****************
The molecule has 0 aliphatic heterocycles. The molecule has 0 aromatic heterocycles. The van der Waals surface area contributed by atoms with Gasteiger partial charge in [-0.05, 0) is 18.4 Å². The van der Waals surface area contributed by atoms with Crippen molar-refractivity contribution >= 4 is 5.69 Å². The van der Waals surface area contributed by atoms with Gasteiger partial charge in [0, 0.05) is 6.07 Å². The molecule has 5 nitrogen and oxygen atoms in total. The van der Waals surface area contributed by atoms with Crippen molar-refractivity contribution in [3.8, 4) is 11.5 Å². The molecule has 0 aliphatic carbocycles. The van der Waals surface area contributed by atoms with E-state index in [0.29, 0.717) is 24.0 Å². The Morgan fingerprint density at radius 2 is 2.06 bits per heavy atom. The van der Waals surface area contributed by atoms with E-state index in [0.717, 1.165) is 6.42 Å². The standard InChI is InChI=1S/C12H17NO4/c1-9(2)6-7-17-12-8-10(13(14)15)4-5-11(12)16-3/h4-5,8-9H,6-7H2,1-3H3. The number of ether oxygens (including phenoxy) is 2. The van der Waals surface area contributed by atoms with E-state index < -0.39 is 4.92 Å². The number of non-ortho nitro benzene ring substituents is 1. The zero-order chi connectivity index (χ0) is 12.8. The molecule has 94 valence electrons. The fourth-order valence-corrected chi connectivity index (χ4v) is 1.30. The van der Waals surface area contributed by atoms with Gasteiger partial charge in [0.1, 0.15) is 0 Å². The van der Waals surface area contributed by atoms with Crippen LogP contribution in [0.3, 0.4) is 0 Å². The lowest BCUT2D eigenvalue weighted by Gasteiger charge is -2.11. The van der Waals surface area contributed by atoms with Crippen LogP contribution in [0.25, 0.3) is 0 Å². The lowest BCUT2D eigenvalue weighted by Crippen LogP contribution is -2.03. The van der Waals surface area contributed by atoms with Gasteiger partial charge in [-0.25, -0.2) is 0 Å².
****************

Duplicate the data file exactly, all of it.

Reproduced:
The molecule has 0 aliphatic heterocycles. The molecule has 0 aromatic heterocycles. The van der Waals surface area contributed by atoms with Gasteiger partial charge in [-0.05, 0) is 18.4 Å². The van der Waals surface area contributed by atoms with Crippen molar-refractivity contribution >= 4 is 5.69 Å². The van der Waals surface area contributed by atoms with Gasteiger partial charge in [0, 0.05) is 6.07 Å². The molecule has 5 nitrogen and oxygen atoms in total. The van der Waals surface area contributed by atoms with Crippen molar-refractivity contribution in [3.8, 4) is 11.5 Å². The molecule has 0 aliphatic carbocycles. The van der Waals surface area contributed by atoms with E-state index in [0.29, 0.717) is 24.0 Å². The Morgan fingerprint density at radius 2 is 2.06 bits per heavy atom. The van der Waals surface area contributed by atoms with E-state index in [0.717, 1.165) is 6.42 Å². The standard InChI is InChI=1S/C12H17NO4/c1-9(2)6-7-17-12-8-10(13(14)15)4-5-11(12)16-3/h4-5,8-9H,6-7H2,1-3H3. The number of ether oxygens (including phenoxy) is 2. The van der Waals surface area contributed by atoms with E-state index < -0.39 is 4.92 Å². The number of non-ortho nitro benzene ring substituents is 1. The zero-order chi connectivity index (χ0) is 12.8. The molecule has 94 valence electrons. The fourth-order valence-corrected chi connectivity index (χ4v) is 1.30. The van der Waals surface area contributed by atoms with Gasteiger partial charge in [0.1, 0.15) is 0 Å². The van der Waals surface area contributed by atoms with Crippen LogP contribution in [0.3, 0.4) is 0 Å². The lowest BCUT2D eigenvalue weighted by Gasteiger charge is -2.11. The van der Waals surface area contributed by atoms with Crippen LogP contribution in [0.25, 0.3) is 0 Å². The lowest BCUT2D eigenvalue weighted by Crippen LogP contribution is -2.03. The van der Waals surface area contributed by atoms with Gasteiger partial charge in [-0.25, -0.2) is 0 Å².